I asked my friend Zelda how she guarded her breaks. She said “Easy, I smoke.” So I started getting up and going outside for breaks. It was a short walk, got me out of the dark and into the fresh(ish) air – after all the smokers were also outside. But I learned to value those ten minutes out of every ninety away from the current issues of tech.
Most of our crew folks worked with us for years, the turnover was slow and never all at once, so there was a shared history of horror stories and camaraderie. After a few shows together, when I started regularly appearing outside I would jokingly get asked, “Hey boss lady, want a cigarette?” I don’t honestly remember the first show it happened, when I answered “Sure, why the hell not?”
The crew was stunned for a beat, and the smokers debated who had the lightest cigarettes so they wouldn’t kill me. Then I lit up a cigarette for tech.
Now, I’m not a good smoker. I don’t think I inhale properly; I’ve certainly never had any kind of rush from the nicotine. But I do like the way cigarettes taste, better than how they smell, and the act of taking deep breaths was certainly welcome. So a new routine was established. My tech week cigarette.
I didn’t always have one. The super easy shows didn’t require it. But if things were on the higher end of stressful I’d have one. Or sometimes one a day.
Doing a world premiere musical with a cast that included six girls under the age of 16 was one of the stressful ones. Before the first preview I was outside having a cigarette when one of the young girls happened to see me. “Beeker’s smoking. But she doesn’t smoke. Did we break her, is she okay?” she worriedly asked a dresser, who told her I was fine, it was just that time of rehearsal.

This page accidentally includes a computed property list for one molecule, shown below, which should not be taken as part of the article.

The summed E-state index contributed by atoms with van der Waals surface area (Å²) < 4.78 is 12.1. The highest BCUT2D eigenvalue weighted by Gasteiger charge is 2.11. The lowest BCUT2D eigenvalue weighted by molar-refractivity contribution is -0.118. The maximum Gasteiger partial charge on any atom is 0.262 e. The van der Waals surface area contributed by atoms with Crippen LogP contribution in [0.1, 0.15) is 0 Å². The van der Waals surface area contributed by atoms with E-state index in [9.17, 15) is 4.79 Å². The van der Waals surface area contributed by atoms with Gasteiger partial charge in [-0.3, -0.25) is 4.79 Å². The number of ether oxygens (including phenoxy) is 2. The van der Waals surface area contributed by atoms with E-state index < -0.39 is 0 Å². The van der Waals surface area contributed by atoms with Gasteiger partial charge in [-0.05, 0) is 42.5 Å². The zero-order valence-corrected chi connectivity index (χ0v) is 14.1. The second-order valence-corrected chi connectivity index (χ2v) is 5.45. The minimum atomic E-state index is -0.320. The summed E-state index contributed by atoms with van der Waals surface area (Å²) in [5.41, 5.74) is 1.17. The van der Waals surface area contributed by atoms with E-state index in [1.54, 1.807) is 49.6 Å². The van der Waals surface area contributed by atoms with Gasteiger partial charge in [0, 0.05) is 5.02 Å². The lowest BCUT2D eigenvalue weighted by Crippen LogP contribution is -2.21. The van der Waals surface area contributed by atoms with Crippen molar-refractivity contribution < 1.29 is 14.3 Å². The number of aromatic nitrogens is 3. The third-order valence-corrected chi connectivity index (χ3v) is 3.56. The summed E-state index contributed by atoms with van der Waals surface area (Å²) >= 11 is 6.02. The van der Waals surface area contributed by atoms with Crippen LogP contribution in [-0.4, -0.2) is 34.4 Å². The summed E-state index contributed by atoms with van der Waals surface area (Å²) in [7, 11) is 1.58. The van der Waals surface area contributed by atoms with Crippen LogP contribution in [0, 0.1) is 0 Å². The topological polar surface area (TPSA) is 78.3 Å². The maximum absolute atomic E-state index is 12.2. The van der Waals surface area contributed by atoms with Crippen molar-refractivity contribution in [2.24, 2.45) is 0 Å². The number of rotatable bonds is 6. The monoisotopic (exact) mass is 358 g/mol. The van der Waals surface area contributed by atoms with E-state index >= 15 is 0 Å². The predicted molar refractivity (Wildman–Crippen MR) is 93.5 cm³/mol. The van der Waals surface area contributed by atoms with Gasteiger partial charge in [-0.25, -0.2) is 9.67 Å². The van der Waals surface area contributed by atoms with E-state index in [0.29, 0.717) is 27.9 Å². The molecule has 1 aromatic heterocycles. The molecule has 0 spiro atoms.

I learned years later that the crew would gauge how tech was going by how early I asked to bum a tech week cigarette, and how often. I know cigarettes are expensive so I made sure to bum around, and to occasionally hand someone five bucks for a new pack. My awareness of not wanting to take advantage of the crew being amused to see me smoke typically set a high water mark on how many cigarettes I would have on any given show.
Until the last big musical I stage managed. I was burned out and the show was a mess. Friday morning, the first day of technical rehearsals, several large pieces of motorized scenery didn’t work yet, the ASM had informed me she was scared of numbers and therefore couldn’t do a large piece of her job backstage, and I was toasty done. By early Saturday I had already bummed from every crew member who smoked, and at least one surprised cast member. At the next break I went to our production manager.
“David, can I bum a cigarette?”
“Beeker, you don’t smoke.”
“David, I do this tech week. I got here at 8am yesterday and didn’t leave until after midnight, today is looking the same. I’ve already bummed from every member of our crew and they make less than you or I, please give me a cigarette.” David, looking a little scared, gave me several. I bought my own pack at the dinner break.
By the end of that weekend we had almost finished teching the show and I felt slightly ill – a combination of not enough sleep, too much fast food, not enough water, and definitely too many cigarettes.
I only stage managed two more shows after that. I left the company where I had been a resident for twelve years because I knew it had become bad for my mental health and I needed to do something, anything, different. It’s been five years since I last worked on a show, and now I miss it: the camaraderie of backstage, the learning really random small things necessary to just this play, the fact that the job regularly took all of my brain. I don’t know if I will stage manage a show again, but I’d like to try. I’d like to think I can even do it without a tech week cigarette.